On August 30, 2006 Alvaro Castillo of Hillsborough, North Carolina killed his father, and ensued to Orange High School where he attempted a murder spree of the students but was stopped before he could do any more damage and only injured two students. Upon further investigation it was discovered that the man had a bizarre obsession with the Columbine shooting and its two perpetrators Harris and Klebold. The day of the Alvaro’s shooting attempt he was, “dressed in a Colorado T-shirt, a black trench coat… cargo pants, military-style boots and ammunition belts…He armed himself with a sawed-off shotgun he named Arlene, the same name Columbine shooter Eric Harris gave his gun” (Karas). This demonstrates to what extent this individual went in order to emulate the Columbine shooters to the point he dressed and acquired the same weaponry as his idols. But it does not stop there, There was also a narrated video, “that Castillo shot in Littleton after convincing his mother to take him there to see Columbine High School and the homes of shooters Eric Harris and Dylan Klebold” (Karas). It is also important to point out that Castillo suffered from mental and suicidal issues an well as family problems. There were eight hours of video recordings of Castillo, “ranting, yelling, whispering, singing and beating himself; journal entries detailing an obsession with a classmate he compared to the obsession would-be presidential assassin John Hinckley had with Jodie Foster; and a notebook he called ‘Mass Murders and School Shootings of the 20th and 21st Centuries.’ In the notebook, he listed himself at the end of a gallery of school shooters” (Karas). On April 20, 2006 prior to the shootings, Castillo attempted to commit suicide, “dressed in his military uniform and was close to shooting himself with a shotgun, according to…Rafael Castillo [the father] wrestled the gun away and called the police on his son, who was committed to a psychiatric facility.” (Karas) There are also claims that, “Rafael Castillo tormented the family. He was described as a controlling husband and father with unconventional beliefs” (Karas). All these problems culminated into creating an unstable person in Castillo, and probably related and found solace in the Harris and Klebold enough to grow an obsession and his mental stability amplified this.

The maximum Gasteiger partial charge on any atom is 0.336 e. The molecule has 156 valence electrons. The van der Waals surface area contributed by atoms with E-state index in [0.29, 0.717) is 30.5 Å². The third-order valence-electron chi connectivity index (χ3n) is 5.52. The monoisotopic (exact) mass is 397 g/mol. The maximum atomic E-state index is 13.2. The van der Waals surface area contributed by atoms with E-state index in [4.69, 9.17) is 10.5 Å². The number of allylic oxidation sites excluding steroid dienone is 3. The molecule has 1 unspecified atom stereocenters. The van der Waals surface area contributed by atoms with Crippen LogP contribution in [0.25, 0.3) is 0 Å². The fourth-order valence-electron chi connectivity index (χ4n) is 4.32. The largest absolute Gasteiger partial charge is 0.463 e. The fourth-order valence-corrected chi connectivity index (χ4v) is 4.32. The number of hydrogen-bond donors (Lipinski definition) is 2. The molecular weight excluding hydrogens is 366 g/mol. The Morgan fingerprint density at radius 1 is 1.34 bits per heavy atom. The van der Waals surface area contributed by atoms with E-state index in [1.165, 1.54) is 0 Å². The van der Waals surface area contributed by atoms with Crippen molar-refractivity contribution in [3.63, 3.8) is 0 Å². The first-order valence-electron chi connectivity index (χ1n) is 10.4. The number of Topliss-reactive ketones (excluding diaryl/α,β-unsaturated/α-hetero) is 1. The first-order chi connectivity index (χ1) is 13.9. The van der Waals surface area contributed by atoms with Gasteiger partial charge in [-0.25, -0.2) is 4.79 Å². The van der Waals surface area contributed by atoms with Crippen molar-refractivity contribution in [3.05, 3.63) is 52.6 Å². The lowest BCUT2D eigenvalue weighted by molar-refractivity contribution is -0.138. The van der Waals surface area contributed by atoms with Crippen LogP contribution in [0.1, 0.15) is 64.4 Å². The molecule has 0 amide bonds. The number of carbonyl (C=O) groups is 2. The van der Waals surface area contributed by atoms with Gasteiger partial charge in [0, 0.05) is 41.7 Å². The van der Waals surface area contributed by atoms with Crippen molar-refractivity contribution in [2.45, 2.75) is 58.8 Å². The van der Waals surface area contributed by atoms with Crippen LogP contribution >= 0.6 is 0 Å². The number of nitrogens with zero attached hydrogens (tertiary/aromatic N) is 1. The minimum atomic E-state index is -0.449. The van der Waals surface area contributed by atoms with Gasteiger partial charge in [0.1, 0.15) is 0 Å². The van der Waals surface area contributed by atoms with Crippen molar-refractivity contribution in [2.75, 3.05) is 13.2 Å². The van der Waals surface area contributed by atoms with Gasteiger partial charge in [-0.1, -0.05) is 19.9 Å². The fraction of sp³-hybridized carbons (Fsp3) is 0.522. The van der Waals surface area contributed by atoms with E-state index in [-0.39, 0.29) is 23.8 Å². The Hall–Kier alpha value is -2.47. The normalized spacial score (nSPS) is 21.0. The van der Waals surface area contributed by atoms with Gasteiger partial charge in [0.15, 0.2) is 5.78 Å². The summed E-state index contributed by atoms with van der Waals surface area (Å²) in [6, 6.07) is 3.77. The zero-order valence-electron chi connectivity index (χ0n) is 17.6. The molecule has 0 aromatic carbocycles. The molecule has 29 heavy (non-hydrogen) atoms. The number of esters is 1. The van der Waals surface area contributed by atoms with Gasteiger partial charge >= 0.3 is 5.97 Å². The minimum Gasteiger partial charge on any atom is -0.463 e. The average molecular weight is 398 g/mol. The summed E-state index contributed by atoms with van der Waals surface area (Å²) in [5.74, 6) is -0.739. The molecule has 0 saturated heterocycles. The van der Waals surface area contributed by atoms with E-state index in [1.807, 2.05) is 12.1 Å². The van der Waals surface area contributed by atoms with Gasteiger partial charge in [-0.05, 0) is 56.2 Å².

Castillo is not the only one that seem to have been influenced by Columbine. Seung-Hui Cho, the perpetrator behind the Virginia Tech shooting where he, “slaughtered 32 students…claiming to have been inspired by the two teenagers who carried out the Columbine shootings, calling them “martyrs” in delusional diatribe he videotaped for the world” (James). Cho was also reported to have mental problems as mentioned in an article by writer Dave Cullen for Newsweek stating, “Cho was widely diagnosed as psychotic-the clinical term for a broad spectrum of deep mental illnesses including schizophrenia and paranoia. Psychotic killers are, most commonly, suffering from schizophrenia, a disease marked by delusions, hallucinations, and loss of emotion, speech, or motivation” (Cullen Newsweek). The article further explained Cho’s thought process and motives, ”